Smurfit Kappa revenue climbs in 2018 as demand rises
Full-year results set to be ‘materially better’ than 2017
Chief executive of Smurfit Kappa Group Tony Smurfit (left) and chairman Liam O’Mahony. Photgraph: Aidan Crawley
Paper and packaging group Smurfit Kappa beat market projections in the third quarter for core earnings as it confirmed that full year results would be “materially better” than last year.
The company also announced on Wednesday that it has agreed to acquire a paper mill and corrugated plant in Serbia for €133 million from Kappa Star Group.
Smurfit Kappa said FHB and Avala Ada were “well invested” businesses, with a “leading market position in Serbia and solid positions in adjacent countries”.
In addition, Smurfit Kappa said former Coca-Cola executive Irial Finan has been appointed as chairman designate to succeed Liam O’Mahony after its annual general meeting next May. Mr Finan joined the Smurfit Kappa board in 2012, and previously spent 36 years in various roles with Coca-Cola.
In terms of its results, revenue has risen 7 per cent in the first nine months of the year as demand for Smurfit Kappa’s packaging products increased across most markets, “with our key performance measures showing significant and continuing improvement”, chief executive Tony Smurfit jnr said.
Group pre-exceptional earnings before interest, taxation, depreciation and amortisation grew 27 per cent year-on-year to €1.13 billion, with Ebidta (earnings before interest, tax, depreciation and amortisation) margin at 16.9 per cent.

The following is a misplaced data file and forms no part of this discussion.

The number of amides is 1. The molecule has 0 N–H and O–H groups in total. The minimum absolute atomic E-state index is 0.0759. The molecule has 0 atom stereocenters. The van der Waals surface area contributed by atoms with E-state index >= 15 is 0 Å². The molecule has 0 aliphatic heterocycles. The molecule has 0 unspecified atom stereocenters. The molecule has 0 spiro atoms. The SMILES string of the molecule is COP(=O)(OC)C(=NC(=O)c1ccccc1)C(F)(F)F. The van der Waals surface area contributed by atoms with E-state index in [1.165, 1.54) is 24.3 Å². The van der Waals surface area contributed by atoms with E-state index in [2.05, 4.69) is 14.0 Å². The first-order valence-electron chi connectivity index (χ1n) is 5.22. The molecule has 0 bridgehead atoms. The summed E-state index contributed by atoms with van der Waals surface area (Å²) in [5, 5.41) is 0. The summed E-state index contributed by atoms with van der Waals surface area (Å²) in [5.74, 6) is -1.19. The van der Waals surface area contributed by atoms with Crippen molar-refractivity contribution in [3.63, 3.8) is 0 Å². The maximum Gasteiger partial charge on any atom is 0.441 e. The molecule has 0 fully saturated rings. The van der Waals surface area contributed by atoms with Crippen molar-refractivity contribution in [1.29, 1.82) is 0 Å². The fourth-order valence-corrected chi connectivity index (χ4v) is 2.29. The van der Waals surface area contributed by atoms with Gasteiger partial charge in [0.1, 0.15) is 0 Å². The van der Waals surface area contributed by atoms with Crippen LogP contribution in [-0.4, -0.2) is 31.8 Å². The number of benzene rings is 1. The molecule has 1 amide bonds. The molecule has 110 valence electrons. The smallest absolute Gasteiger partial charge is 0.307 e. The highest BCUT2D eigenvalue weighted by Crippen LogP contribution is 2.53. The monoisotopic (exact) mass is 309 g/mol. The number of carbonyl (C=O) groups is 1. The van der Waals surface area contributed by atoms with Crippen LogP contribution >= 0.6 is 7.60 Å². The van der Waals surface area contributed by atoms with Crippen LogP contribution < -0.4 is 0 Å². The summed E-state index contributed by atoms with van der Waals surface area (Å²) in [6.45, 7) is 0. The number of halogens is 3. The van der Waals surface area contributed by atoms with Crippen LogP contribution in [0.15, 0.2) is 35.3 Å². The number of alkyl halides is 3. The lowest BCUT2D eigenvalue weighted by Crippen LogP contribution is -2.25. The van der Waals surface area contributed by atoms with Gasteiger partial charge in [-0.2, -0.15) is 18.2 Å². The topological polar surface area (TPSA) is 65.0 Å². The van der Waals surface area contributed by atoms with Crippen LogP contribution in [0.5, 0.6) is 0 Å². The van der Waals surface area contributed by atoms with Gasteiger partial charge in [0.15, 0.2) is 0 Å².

The company said the results reflected corrugated price recovery initiatives, its capital investment programme paying off, and lower average recovered fibre costs. This was offset in part by by higher energy, labour, logistics and other raw material costs, along with the negative impact of foreign exchange rates.
In Europe, corrugated demand was in line with expectations and there was continued year-on-year Ebitda margin expansion. During the period, Smurfit Kappa completed the €460 million acquisition of Reparenco. Integration of the business was proceeding well, the group said.
The Americas region saw continued volume growth with further margin expansion on a year-on-year basis.
It also included a writedown of net assets of €66 million, following the loss of control over Smurfit Kappa Carton de Venezuela (SKCV), and the deconsolidation of the operations. The move came after the Caracas government seized SKCV for 90 days, charging the company with price speculation and destabilising the economy. Two Smurfit managers were also detained.
Looking ahead to the rest of the year, the groups said it anticipated further recovery in corrugated prices .
Analysts at Davy said the recent sell-off in the stock looked overdone.
“It will be interesting to see if the company reiterates its guidance of 2.5-3 per cent growth in volumes for the full year. It also expects further progress on corrugated pricing. This implies an increase in the previously guided 6-8 per cent range,” analysts wrote in a note.
Smurfit is Europe’s largest cardboard box maker. The company currently employs around 45,000 in 33 countries. The group had revenues of €8.6 billion last year.